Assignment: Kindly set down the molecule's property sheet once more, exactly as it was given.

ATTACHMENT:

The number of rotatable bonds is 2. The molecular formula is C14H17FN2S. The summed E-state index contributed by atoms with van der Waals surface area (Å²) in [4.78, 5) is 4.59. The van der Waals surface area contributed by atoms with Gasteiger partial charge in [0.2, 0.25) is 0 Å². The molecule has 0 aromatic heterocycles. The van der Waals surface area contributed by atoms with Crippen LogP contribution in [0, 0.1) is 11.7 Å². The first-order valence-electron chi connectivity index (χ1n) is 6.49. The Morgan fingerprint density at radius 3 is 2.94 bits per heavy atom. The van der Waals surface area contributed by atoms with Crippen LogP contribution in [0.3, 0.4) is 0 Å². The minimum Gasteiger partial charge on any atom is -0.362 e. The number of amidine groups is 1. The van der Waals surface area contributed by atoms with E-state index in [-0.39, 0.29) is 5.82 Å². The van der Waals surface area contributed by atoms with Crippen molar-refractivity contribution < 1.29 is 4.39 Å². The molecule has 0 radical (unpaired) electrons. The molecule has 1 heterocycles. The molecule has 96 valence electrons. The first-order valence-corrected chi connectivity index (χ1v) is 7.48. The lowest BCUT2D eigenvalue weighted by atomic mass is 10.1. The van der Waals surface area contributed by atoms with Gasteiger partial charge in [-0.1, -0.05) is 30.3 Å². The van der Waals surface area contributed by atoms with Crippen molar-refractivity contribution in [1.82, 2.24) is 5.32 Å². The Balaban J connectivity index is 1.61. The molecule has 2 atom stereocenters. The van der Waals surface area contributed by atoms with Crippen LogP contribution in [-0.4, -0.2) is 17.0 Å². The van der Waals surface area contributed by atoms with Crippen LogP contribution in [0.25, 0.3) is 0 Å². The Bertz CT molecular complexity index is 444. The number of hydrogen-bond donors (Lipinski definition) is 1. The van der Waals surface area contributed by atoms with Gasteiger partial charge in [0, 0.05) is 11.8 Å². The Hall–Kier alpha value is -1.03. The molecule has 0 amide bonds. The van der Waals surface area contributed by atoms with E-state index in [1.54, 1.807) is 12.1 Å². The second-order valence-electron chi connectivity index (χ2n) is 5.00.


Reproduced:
The number of rotatable bonds is 2. The molecular formula is C14H17FN2S. The summed E-state index contributed by atoms with van der Waals surface area (Å²) in [4.78, 5) is 4.59. The van der Waals surface area contributed by atoms with Gasteiger partial charge in [0.2, 0.25) is 0 Å². The molecule has 0 aromatic heterocycles. The van der Waals surface area contributed by atoms with Crippen LogP contribution in [0, 0.1) is 11.7 Å². The first-order valence-electron chi connectivity index (χ1n) is 6.49. The Morgan fingerprint density at radius 3 is 2.94 bits per heavy atom. The van der Waals surface area contributed by atoms with Crippen LogP contribution in [0.3, 0.4) is 0 Å². The minimum Gasteiger partial charge on any atom is -0.362 e. The number of amidine groups is 1. The van der Waals surface area contributed by atoms with E-state index in [-0.39, 0.29) is 5.82 Å². The van der Waals surface area contributed by atoms with Crippen molar-refractivity contribution < 1.29 is 4.39 Å². The molecule has 0 radical (unpaired) electrons. The molecule has 1 heterocycles. The molecule has 96 valence electrons. The first-order valence-corrected chi connectivity index (χ1v) is 7.48. The lowest BCUT2D eigenvalue weighted by atomic mass is 10.1. The van der Waals surface area contributed by atoms with Gasteiger partial charge in [-0.1, -0.05) is 30.3 Å². The van der Waals surface area contributed by atoms with Crippen molar-refractivity contribution in [1.82, 2.24) is 5.32 Å². The Balaban J connectivity index is 1.61. The molecule has 2 atom stereocenters. The van der Waals surface area contributed by atoms with Crippen LogP contribution in [-0.4, -0.2) is 17.0 Å². The van der Waals surface area contributed by atoms with Crippen LogP contribution in [0.25, 0.3) is 0 Å². The Bertz CT molecular complexity index is 444. The number of hydrogen-bond donors (Lipinski definition) is 1. The van der Waals surface area contributed by atoms with Gasteiger partial charge in [0, 0.05) is 11.8 Å². The Hall–Kier alpha value is -1.03. The molecule has 0 amide bonds. The van der Waals surface area contributed by atoms with E-state index in [1.54, 1.807) is 12.1 Å². The second-order valence-electron chi connectivity index (χ2n) is 5.00.